Iranian Oil Equipment Firms Voice Concern Over Policies, Export Restraints
EghtesadOnline: Manufacturers of oil and gas equipment and machinery have the potential to generate $5 billion in export revenue a year, head of the Iranian Oil Equipment Manufacturers' Association said.
"Domestic companies have indigenized almost 85% of petroleum and gas processing and production equipment. Despite the progress they still cannot have their fair share in international markets," Sirous Talari was quoted as saying by ISNA.
The remaining machinery and tools (15%) cannot be made domestically either due to tech shortcomings or lack of basic materials, he said, adding that there is no country that can be 100% self-reliant and setting up production lines for some parts and equipment is not cost-effective and must be imported, Financial Tribune reported.
“Self-reliance does not mean that a country must produce all its needs at home.”
Locally-produced equipment are compliant with international standards, but still domestic firms cannot play their role in international markets because global standard organizations (mostly American) are not willing to provide Iranian producers licenses (due to acrimony over Iran’s nuclear energy program), Talari said.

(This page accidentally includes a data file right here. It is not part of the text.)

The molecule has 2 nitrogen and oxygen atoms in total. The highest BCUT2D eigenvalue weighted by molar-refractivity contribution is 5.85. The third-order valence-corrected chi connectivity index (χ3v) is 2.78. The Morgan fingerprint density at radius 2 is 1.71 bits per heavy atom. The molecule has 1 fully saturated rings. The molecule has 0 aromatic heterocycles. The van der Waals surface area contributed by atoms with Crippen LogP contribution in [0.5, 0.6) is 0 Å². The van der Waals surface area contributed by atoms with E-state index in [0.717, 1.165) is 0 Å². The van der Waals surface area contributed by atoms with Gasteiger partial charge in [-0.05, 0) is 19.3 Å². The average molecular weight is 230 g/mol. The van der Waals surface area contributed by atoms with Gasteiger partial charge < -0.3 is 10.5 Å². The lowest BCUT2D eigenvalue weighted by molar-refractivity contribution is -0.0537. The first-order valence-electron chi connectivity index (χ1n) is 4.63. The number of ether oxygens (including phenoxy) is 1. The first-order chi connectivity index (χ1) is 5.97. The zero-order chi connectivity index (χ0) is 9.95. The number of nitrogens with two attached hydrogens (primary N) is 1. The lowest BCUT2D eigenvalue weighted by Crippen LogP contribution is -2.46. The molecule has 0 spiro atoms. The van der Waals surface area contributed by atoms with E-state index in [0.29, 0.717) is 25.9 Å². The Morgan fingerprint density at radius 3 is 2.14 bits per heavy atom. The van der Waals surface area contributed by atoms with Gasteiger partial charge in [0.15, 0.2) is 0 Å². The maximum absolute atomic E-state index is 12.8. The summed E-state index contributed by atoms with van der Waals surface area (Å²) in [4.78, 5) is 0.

This potential notwithstanding, domestic manufactures are also saddled with self-imposed sanctions as (seemingly) the government is not willing to work with the private sector, he complained.
The association has 750 members most of which are operating at less than half their capacity.
Talari voiced concern over the shutdown of businesses and other problems like raw materials being held up in the customs for no acceptable reasons.
"It is indeed regrettable that those in charge of industrial policy are not producers themselves.”
The bloated bureaucracy and cumbersome rules are undermining the present and future markets for domestically-made oil equipment and parts despite the good quality, he complained.
Private companies can handle the new US sanctions as was the case in the past, but unstable trade policies, complex banking regulations and other problems have made it difficult to evade the unilateral and hostile restrictions imposed by the Trump administration, the news agency quoted him as saying.
Washington announced in May it was imposing new economic restrictions on Tehran after pulling out of the agreement, under which Tehran had agreed to curb its nuclear activities in return for sanctions relief. The deal was signed between Tehran and six major powers, namely the US, Russia, China, Britain, France and Germany.
Echoing the protests of most stakeholders in the private sector, he said, "We meet regularly with the Ministry of Industries, Mining and Trade. Problems cannot be addressed with hollow slogans."
He questioned the need of such gatherings with senior industry officials from “which nothing of essence is achieved.”
Talari said so long as middlemen and brokers are present when it comes to oil and related tenders, private enterprise will not be able to assert itself, play its destined role and contribute to economic growth.